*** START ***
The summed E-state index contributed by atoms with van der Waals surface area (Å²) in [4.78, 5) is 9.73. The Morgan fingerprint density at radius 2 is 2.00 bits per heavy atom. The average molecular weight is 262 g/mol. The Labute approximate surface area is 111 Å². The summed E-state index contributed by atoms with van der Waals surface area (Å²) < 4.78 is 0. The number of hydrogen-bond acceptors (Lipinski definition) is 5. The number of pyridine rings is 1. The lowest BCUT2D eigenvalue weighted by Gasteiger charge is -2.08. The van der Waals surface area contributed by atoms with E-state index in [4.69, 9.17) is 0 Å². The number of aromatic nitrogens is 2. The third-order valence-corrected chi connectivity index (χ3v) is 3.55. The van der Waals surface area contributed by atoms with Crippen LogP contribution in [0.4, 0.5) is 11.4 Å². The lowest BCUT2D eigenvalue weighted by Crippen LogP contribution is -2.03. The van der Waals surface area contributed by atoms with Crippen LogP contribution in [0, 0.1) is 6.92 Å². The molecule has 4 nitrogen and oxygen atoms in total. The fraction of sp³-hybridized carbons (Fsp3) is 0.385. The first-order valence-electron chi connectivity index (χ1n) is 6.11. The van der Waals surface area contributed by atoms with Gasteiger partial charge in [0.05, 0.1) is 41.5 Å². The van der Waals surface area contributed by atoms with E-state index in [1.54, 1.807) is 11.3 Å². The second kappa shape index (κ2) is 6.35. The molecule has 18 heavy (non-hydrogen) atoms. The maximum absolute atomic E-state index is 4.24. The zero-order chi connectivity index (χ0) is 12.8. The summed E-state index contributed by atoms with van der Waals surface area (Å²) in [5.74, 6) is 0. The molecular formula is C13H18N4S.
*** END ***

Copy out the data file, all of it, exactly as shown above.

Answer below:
The summed E-state index contributed by atoms with van der Waals surface area (Å²) in [4.78, 5) is 9.73. The Morgan fingerprint density at radius 2 is 2.00 bits per heavy atom. The average molecular weight is 262 g/mol. The Labute approximate surface area is 111 Å². The summed E-state index contributed by atoms with van der Waals surface area (Å²) < 4.78 is 0. The number of hydrogen-bond acceptors (Lipinski definition) is 5. The number of pyridine rings is 1. The lowest BCUT2D eigenvalue weighted by Gasteiger charge is -2.08. The van der Waals surface area contributed by atoms with E-state index in [4.69, 9.17) is 0 Å². The number of aromatic nitrogens is 2. The third-order valence-corrected chi connectivity index (χ3v) is 3.55. The van der Waals surface area contributed by atoms with Crippen LogP contribution in [0.4, 0.5) is 11.4 Å². The lowest BCUT2D eigenvalue weighted by Crippen LogP contribution is -2.03. The van der Waals surface area contributed by atoms with Crippen LogP contribution in [0, 0.1) is 6.92 Å². The molecule has 4 nitrogen and oxygen atoms in total. The fraction of sp³-hybridized carbons (Fsp3) is 0.385. The first-order valence-electron chi connectivity index (χ1n) is 6.11. The van der Waals surface area contributed by atoms with Gasteiger partial charge in [0.05, 0.1) is 41.5 Å². The van der Waals surface area contributed by atoms with E-state index in [1.54, 1.807) is 11.3 Å². The second kappa shape index (κ2) is 6.35. The molecule has 18 heavy (non-hydrogen) atoms. The maximum absolute atomic E-state index is 4.24. The zero-order chi connectivity index (χ0) is 12.8. The summed E-state index contributed by atoms with van der Waals surface area (Å²) in [5.74, 6) is 0. The molecular formula is C13H18N4S.